Skelos Announces Student Athlete Drug Screening Legislation
New York State Senate Deputy Majority Leader Dean G. Skelos (R, Rockville Centre) today announced that the Senate is expected to act in the near future on legislation (S. 494-A) that both requires the State Education Department to promulgate regulations for schools that establish drug testing programs for student-athletes and imposes severe penalties on adults who distribute steroids to minors. Following Congressional inquiries into the role of performance enhancing drugs in professional athletics, recent studies indicating a sharp escalation in the use of anabolic steroids among American teenagers have provided this legislation with additional significance.
"As a parent, I am deeply troubled by recent studies which show a dramatic increase in the use of steroids by teenagers," said Senator Skelos. "While the number of kids using steroids has increased, so too has the perception by school children that using these drugs will not only help them succeed on the athletic field, but also provide them with a shortcut to look like their favorite model or movie star."
Recently, a number of prominent steroid researchers, including Professor of Health and Human Development at Pennsylvania State University Charles Yesalis, announced findings that an unprecedented number of young girls are using steroids as a weight control and body fat reduction method. Mr. Yesalis is a nationally-renowned expert on steroids who provided valuable testimony to a State Senate panel investigating steroid use among children in the mid-1990s.
According to the federal Centers for Disease Control and Prevention’s ("CDC") 2003 National Youth Risk Behavior Survey, steroid use among high school students doubled between 1991 and 2003, as more than 6% of the 15,000 survey respondents admitted taking steroid pills or shots at least once. This is up from 2.7% in 1991. In addition, the National Institute on Drug Abuse’s ("NIDA") 2004 Monitoring the Future Survey found that only 56% of the 12th grade students surveyed perceived steroid use as harmful. This is down from a peak of 71% in 1992. At the same time, a 2003 survey of athletic directors conducted by the National Federation of State High School Associations determined that less than 4% of the nation’s high schools test students for steroids.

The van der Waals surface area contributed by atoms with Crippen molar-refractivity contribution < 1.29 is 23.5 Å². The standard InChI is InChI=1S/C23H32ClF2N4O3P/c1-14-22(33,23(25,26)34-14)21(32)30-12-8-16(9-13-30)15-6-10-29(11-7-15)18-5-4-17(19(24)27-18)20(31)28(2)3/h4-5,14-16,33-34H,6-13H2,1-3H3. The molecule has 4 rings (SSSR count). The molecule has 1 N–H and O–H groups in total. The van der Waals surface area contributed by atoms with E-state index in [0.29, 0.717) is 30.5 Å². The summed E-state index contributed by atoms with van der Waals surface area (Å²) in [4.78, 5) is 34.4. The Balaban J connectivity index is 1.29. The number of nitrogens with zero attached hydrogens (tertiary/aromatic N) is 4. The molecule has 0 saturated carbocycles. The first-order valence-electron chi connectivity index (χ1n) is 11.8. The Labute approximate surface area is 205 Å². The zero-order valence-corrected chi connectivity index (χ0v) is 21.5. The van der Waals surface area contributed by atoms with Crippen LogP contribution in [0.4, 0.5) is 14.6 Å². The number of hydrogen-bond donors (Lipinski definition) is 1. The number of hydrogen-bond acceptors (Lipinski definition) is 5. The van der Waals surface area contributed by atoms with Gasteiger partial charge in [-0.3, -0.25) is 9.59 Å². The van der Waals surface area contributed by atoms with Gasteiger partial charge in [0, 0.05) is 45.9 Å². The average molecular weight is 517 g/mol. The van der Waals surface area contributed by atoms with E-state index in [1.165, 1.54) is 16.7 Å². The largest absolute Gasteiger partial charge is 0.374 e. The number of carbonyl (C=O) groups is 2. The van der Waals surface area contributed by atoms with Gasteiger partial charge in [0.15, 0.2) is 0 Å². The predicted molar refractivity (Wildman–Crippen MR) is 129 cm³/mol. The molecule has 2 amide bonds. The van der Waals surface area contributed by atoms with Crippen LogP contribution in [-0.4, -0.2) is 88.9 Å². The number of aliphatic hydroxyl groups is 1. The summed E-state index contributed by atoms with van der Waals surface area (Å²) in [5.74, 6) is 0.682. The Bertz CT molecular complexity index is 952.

"Many schools want to establish a drug testing program, but choose not to do so because of legal and constitutional concerns," said Skelos. "Although the Supreme Court deemed testing to be constitutional, little or no guidance has been provided to assist schools with this process. The state has an obligation to set standards and, by creating both a state-sanctioned approach and a level playing-field, this legislation will help encourage more schools to institute screening policies."
Moreover, researchers have determined that teenagers usually obtain illegal anabolic steroids from friends, relatives and over the internet, with some even receiving them from parents or coaches. To discourage those who would sell or distribute these controlled substances to children, the legislation creates the new offense of criminal sale or distribution of an anabolic steroid to a person less than 21 years of age. This crime is a class C felony, punishable by up to 15 years in prison. The bill also requires the State Education Department to further study the issue of steroid use among student-athletes and provide recommendations to the Governor and State Legislature regarding the necessity and desirability of a mandatory drug screening statute.
"This tough new law will send an unmistakable message to those who endanger the health and well-being of our children by supplying them with these life-threatening drugs that their actions will be severely punished," concluded Senator Skelos.